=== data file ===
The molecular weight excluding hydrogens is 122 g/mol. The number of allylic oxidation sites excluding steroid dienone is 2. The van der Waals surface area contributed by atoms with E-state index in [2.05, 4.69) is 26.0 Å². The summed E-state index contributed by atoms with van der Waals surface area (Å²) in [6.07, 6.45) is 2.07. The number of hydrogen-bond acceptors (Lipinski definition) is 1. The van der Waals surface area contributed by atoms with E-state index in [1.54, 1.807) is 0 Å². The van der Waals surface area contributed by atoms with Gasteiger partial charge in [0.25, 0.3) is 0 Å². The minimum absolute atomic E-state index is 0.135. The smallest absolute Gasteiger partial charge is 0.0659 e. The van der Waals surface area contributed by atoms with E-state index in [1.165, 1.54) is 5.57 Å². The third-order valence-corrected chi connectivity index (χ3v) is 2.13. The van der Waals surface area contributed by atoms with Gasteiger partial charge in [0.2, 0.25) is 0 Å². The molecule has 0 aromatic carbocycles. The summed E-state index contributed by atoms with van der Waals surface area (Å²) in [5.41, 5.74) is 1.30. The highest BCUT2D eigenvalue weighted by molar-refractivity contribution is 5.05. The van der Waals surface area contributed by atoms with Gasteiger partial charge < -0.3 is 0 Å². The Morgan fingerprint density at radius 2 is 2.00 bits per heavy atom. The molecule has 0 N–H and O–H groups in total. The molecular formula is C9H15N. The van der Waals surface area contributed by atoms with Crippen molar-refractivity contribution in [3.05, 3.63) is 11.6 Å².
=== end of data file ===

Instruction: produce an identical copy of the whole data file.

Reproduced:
The molecular weight excluding hydrogens is 122 g/mol. The number of allylic oxidation sites excluding steroid dienone is 2. The van der Waals surface area contributed by atoms with E-state index in [2.05, 4.69) is 26.0 Å². The summed E-state index contributed by atoms with van der Waals surface area (Å²) in [6.07, 6.45) is 2.07. The number of hydrogen-bond acceptors (Lipinski definition) is 1. The van der Waals surface area contributed by atoms with E-state index in [1.54, 1.807) is 0 Å². The van der Waals surface area contributed by atoms with Gasteiger partial charge in [0.25, 0.3) is 0 Å². The minimum absolute atomic E-state index is 0.135. The smallest absolute Gasteiger partial charge is 0.0659 e. The van der Waals surface area contributed by atoms with E-state index in [1.165, 1.54) is 5.57 Å². The third-order valence-corrected chi connectivity index (χ3v) is 2.13. The van der Waals surface area contributed by atoms with Gasteiger partial charge in [0.2, 0.25) is 0 Å². The molecule has 0 aromatic carbocycles. The summed E-state index contributed by atoms with van der Waals surface area (Å²) in [5.41, 5.74) is 1.30. The highest BCUT2D eigenvalue weighted by molar-refractivity contribution is 5.05. The van der Waals surface area contributed by atoms with Gasteiger partial charge < -0.3 is 0 Å². The Morgan fingerprint density at radius 2 is 2.00 bits per heavy atom. The molecule has 0 N–H and O–H groups in total. The molecular formula is C9H15N. The van der Waals surface area contributed by atoms with Crippen molar-refractivity contribution in [3.05, 3.63) is 11.6 Å².